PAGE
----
Like Methodist, the lab is also exploring other uses for MALDI-TOF. It recently submitted a paper to the Journal of Clinical Microbiology describing a new database and a new extraction method for identifying Mycobacterium species. The data were presented at the 2012 ICAAC meeting.

Methodist is now studying how well its three-pronged approach will work in its other four system hospitals, which gets to the heart of an important question: Is it realistic for smaller facilities to start thinking about rapid testing and antimicrobial stewardship? “If one is a stand-alone 300-bed, largely community hospital with a different patient profile, this may not have as dramatic an impact,” Dr. Musser says.

One obvious difference is that not all facilities enjoy the luxury of an ID pharmacist, Dr. Septimus notes—less than 10 percent of community hospitals can support one, he says. But, he hastens to add, clinical pharmacists can fill the role if they’re given additional training in infectious diseases.

For a program like this to work elsewhere, it also requires a physician champion, Dr. Septimus says. In some places, the pharmacist-clinician relationship is rock solid. In others, physicians don’t take kindly to a pharmacist telling them what to do. In such places, a physician will need to step in. “Because ultimately, stewardship is about physician behavior. And sometimes you have to deal with a difficult physician. We all have them,” says Dr. Septimus, who is also an adult infectious diseases physician and hospital epidemiologist. The best person to talk to physicians is often a fellow physician, albeit one who can talk to them collegially. “Stewardship is a big team sport,” says Dr. Septimus, who, being from Texas, should know.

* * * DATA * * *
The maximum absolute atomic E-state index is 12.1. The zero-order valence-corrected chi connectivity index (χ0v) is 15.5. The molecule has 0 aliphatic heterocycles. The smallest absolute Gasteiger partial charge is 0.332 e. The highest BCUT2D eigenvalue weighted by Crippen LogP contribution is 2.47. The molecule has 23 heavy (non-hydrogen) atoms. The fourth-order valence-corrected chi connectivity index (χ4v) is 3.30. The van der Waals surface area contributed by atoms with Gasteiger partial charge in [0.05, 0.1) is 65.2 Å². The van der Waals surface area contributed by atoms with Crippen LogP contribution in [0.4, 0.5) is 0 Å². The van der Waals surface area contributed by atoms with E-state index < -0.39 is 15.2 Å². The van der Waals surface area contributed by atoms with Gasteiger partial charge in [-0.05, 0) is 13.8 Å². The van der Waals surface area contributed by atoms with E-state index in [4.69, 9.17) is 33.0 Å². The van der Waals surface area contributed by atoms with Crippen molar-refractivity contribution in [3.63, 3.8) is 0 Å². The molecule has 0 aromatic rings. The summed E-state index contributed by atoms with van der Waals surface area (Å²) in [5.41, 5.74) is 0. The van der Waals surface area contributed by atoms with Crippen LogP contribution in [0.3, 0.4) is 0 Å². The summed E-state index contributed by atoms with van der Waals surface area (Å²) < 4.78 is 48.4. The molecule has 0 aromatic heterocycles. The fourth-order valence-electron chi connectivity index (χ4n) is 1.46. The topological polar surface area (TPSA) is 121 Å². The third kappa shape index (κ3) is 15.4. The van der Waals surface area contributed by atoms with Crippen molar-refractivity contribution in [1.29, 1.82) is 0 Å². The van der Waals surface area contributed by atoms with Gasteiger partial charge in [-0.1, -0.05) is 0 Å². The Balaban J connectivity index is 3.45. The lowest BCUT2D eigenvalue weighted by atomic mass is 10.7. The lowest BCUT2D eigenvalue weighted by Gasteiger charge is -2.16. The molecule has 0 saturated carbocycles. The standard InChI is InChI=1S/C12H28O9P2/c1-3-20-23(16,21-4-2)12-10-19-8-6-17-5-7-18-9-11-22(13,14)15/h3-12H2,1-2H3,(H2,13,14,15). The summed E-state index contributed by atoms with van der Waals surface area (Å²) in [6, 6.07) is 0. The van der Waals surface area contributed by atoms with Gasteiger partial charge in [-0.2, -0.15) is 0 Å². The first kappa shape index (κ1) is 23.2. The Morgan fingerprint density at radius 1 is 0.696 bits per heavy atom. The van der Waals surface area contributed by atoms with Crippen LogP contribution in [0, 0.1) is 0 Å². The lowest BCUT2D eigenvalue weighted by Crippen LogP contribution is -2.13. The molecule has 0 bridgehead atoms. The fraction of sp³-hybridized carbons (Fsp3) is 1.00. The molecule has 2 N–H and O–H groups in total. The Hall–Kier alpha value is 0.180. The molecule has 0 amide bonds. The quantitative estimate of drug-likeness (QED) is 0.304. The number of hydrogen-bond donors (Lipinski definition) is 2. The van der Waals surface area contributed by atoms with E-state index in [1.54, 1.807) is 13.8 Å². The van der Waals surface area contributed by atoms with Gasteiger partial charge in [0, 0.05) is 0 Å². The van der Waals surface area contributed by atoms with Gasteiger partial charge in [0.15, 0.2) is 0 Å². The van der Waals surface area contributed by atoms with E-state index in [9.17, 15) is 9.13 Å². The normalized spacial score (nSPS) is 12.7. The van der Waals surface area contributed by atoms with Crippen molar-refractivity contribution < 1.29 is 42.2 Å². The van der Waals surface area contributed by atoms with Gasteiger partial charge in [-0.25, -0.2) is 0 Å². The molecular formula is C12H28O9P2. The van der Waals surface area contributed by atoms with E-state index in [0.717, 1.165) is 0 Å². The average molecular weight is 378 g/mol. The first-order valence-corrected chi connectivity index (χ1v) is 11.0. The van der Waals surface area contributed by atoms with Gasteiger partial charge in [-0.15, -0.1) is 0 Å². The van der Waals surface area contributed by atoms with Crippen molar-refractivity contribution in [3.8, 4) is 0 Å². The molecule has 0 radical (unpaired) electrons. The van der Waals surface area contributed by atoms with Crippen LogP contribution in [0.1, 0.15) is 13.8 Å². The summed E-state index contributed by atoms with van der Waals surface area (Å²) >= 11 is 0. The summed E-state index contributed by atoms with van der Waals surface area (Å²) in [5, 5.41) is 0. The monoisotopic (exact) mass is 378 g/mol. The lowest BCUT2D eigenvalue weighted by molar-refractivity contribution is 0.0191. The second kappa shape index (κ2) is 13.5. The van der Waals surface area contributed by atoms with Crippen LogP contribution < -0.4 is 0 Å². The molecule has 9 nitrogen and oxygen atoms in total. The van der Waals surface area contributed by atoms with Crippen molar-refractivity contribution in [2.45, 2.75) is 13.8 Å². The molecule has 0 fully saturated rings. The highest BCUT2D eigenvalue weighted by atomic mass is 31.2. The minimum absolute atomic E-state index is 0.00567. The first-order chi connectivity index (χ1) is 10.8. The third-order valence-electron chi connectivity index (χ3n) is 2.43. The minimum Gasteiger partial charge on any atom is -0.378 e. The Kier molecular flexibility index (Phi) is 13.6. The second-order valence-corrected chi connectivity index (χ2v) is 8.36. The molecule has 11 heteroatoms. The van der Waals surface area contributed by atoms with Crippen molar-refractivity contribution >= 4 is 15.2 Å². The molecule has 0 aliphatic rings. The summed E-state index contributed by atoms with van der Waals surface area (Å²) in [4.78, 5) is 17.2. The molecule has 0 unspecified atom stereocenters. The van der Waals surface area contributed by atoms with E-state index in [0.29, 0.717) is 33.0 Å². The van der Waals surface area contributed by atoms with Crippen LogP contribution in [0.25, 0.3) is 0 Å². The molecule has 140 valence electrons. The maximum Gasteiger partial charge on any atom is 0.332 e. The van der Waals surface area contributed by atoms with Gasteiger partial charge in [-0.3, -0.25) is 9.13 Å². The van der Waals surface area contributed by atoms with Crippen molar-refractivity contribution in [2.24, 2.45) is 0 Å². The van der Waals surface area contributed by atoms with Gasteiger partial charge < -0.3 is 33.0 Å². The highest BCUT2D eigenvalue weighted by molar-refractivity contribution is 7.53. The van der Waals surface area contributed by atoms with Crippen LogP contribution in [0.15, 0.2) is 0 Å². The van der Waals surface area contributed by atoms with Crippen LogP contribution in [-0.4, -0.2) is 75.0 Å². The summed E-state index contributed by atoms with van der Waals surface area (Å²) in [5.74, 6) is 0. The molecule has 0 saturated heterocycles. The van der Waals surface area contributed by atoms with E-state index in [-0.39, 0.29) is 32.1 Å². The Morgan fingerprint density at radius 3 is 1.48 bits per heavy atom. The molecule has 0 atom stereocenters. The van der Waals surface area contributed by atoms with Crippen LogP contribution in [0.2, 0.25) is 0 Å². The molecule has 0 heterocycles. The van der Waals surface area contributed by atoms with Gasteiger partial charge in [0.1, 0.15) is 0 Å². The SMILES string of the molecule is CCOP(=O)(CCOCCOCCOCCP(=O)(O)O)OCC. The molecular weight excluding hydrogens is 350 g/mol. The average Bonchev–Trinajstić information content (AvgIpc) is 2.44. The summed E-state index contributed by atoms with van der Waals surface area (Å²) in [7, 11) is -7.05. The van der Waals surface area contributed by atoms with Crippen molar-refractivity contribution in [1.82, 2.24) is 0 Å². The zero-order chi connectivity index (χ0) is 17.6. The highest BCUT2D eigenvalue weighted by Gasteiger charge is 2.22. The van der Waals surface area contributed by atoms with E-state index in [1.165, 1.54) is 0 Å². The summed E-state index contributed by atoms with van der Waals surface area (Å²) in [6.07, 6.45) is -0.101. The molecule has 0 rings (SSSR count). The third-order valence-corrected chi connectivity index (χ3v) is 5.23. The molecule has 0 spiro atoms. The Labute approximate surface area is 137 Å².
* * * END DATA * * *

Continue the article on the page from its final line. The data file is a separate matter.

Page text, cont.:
Real results have persuasive powers of their own, says Dr. Perez. “When you call physicians with objective data, it’s very difficult for them to turn their heads away.”

For his part, Dr. Musser says he encountered almost no resistance to the lab’s bold proposal. When the vastly improved speeds became clear only a few patients into the study, in fact, “There was zero push-back.” If anything, he says, he was met with incredulity from clinicians who were stunned by the speedy TATs. In one instance an intensivist said, “We don’t believe they can do it this fast. Can they really do it this fast?” Adds Dr. Musser: “Seriously. I’m not making this up.”

Smaller hospitals might also blanch at the price tag. MALDI-TOF is expensive—about $200,000. “It’s like a new car,” Dr. Musser says. ”You get a bit of a sticker shock at first, but the downstream cost savings are tremendous. We can no longer do cost accounting with blinders on in the pathology department.”